It’s the healing of the passions of matter. The Gospel of Philip is clear that death only comes into the world when Eve leaves Adam. There is not death with the Eternal Adam. He’s a heavenly being. Once Adam is divided in the material world—into Adam and Eve—death enters the world. Therefore, to return to the Kingdom of Heaven, to return to eternal life, it was regarded as necessary to pre-symbolize the return of the man and woman as one. Obviously, the most obvious image to practice, to embody, would be sacred sexual acts.
Churton offers another motive for Gnostic sex rituals. It involves the Carpocratians, which Clement of Alexandria censures in his second century work, Against Heresies. Carpocrates, the leader of this Gnostic sect, held a similar belief to Aleister Crowley’s “redemption by sin.” This view contended that the soul was forever condemned by reincarnation; it would only depart the wheel of death and rebirth once it sickened of all earthly delights—like that final hangover that ultimately convinces an alcoholic to seek help. Thus, experiencing earthly delights as soon and intensely as possible was, in a curious way, a method of becoming enlightened or saved. This somewhat Eastern attitude was based on one line from the Gospel of Luke (12:59), where Jesus states: “I tell you, you will not get out until you have paid the last penny.”
A penny not for your thoughts, it seems, but for your karma…
Additionally, Churton states that when it came to serious crimes like murder, if this it impossible for a follower of Carpocrates to commit it meant he or she had already perpetrated this excess in a past life (no Carpocratian was ever charged with murder, as far as we know).
Churton does claim that Epiphanius is dishonest in one respect: the charge that Gnostics ate aborted fetuses. Cannibalism was a culpable offense in the Roman Empire. And no instances of Fat Bastard Gnostics eating babies ever made the imperial records. ‘Nuff said on that.
Why did the sex rituals never make it to Gnostic gospels?
In his book, Churton argues that early Gnostic writings and church father chronicles are actually filled with spiritual sex. Some illustrations include:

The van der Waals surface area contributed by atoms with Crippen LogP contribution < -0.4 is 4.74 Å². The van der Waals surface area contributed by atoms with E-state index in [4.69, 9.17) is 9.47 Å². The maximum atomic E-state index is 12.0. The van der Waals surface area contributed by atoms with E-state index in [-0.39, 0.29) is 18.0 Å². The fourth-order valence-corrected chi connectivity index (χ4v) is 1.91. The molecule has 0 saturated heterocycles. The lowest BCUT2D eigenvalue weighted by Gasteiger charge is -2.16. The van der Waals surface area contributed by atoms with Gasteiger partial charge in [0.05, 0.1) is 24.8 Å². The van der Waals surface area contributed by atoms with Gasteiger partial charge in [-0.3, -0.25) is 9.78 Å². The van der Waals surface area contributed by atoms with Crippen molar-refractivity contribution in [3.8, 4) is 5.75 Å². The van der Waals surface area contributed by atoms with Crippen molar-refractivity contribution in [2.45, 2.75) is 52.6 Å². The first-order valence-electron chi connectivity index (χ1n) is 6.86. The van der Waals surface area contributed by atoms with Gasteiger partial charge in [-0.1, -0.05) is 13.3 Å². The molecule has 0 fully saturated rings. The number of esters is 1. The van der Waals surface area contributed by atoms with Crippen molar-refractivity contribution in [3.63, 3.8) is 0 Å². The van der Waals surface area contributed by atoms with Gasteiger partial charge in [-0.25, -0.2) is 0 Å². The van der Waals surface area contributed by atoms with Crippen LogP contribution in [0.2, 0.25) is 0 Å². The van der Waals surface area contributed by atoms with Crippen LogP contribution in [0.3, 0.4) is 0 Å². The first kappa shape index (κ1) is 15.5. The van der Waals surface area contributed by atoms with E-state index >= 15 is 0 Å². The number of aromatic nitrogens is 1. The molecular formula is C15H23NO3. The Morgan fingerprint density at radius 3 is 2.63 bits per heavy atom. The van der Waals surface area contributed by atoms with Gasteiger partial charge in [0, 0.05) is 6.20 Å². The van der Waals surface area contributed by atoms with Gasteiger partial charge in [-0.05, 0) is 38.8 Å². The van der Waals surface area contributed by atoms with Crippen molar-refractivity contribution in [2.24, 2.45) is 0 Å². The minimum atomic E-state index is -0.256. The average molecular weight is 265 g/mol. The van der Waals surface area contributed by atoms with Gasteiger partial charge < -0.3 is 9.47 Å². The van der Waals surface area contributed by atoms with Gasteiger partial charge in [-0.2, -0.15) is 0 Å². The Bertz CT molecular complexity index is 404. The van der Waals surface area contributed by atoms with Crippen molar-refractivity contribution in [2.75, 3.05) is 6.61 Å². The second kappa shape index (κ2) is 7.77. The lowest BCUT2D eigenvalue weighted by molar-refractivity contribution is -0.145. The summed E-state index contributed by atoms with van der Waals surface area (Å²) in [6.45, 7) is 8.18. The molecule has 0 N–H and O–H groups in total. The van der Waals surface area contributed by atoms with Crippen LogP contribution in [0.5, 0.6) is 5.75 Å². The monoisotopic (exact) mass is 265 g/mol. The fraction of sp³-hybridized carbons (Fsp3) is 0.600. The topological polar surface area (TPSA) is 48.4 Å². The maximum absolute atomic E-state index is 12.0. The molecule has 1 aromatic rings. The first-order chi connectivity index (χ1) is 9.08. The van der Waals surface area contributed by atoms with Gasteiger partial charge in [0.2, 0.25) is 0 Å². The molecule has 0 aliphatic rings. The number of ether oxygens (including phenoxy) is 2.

The romantic and sexually charged relationship between Simon Magus and Helen of Tyre (an incarnation of Helen of Troy, arguably history’s most alluring woman).
The metaphorically sensual depictions of Sophia and Barbelo in the Nag Hammadi library and beyond.
Marcus the Magician and his female followers who held equal status.
Valentinus and his school of thought championing of spiritual sex within marriage.
Churton even quotes Elaine Pagels, who said that Valentinus was “the only man in the whole Judeo-Christian tradition who was wholeheartedly for sex and marriage, and explicitly taught the equality and complementarity of the human male and human female.”
What in the orgasm happened to this attitude of being open to spiritual sex?
What is that?
Encratism was a 2nd century theology contending that spiritual growth occurred only with the abstinence of meat, sex, and marriage. (It should be noted that various forms of asceticism were practiced before in Paganism and Judaism). According to Churton, Encratism spread to all forms of Christianity. He writes:
Encratism was not indigenous to Gnosticism, but it clearly became involved with it, leading to great confusion when trying to assess Gnostic philosophy as a whole. My own view, which I state here for the first time, is that Gnostic thought underwent considerable change in the third and fourth centuries when the Encratite position found ingress to congenial Gnostic settings that had already rejected the fleshly Jesus and the physical resurrection. The libido, if you like, departed much of the movement, perhaps leaving Valentinians struggling to make sense of their traditional openness to spiritually transforming romantic love, a struggle arguably evinced in the Gospel of Phillip. Radical Sethians and Simonians, once central, perhaps now moved to the fringes, were isolated by their refusal to abandon the pleasure principle and out of tune with the changing times.
And ergo Sophia and the divine feminine cooled off into the Virgin Mary, while the surviving Gnostic canon was mostly emptied of sex rituals. To be fair, though, no real surviving rituals are found in Gnostic writings—pointing perhaps that Gnosticism was part of the mystery religion vibe of the Greco-Roman milieu that never divulged ceremonies as policy. Or possibly, I as I argue in Why the Nag Hammadi library was Buried, the flight of the soul after death was what concerned the compilers of the Nag Hammadi library, not initiation ceremonies.
In the end, all of these arguments are speculation.Nevertheless, even if more evidence arrives on Gnostic libertinism, that doesn’t mean that a modern practitioner should parachute right into orgiastic praxis; or, as Hoeller mentioned, that the Gnostics ever assumed sexuality a necessary lynchpin to Gnosis. Far from it.
Most religious movements, including Gnosticism, warn against being seduced by material pursuits…and certainly not controlled by them. From the Stoics to the Mormons, being above human passions is believed to be a chief way to experience elevated states of being. Moreover, psychological studies reveal that those who can’t control their emotions tend to want to control others, as they seek constancy in the transience of emotions and a shifting universe. Furthermore, the rulers of this age use our own protean feelings to controls us, divide us.
In other words: control your passions, become free of temporality. Eternity awaits.
As Churton said, sex is the transmission of Gnosis. Sex is perhaps the greatest conduit of information (genetic, emotional, psychic, personal). I would take it a step further than Churton and say sex is Gnosis.
But without the vision, love, and Sophia of higher realms of consciousness, sex ends up being just bungle in the jungle, and that’s not alright for the Gnostic-minded.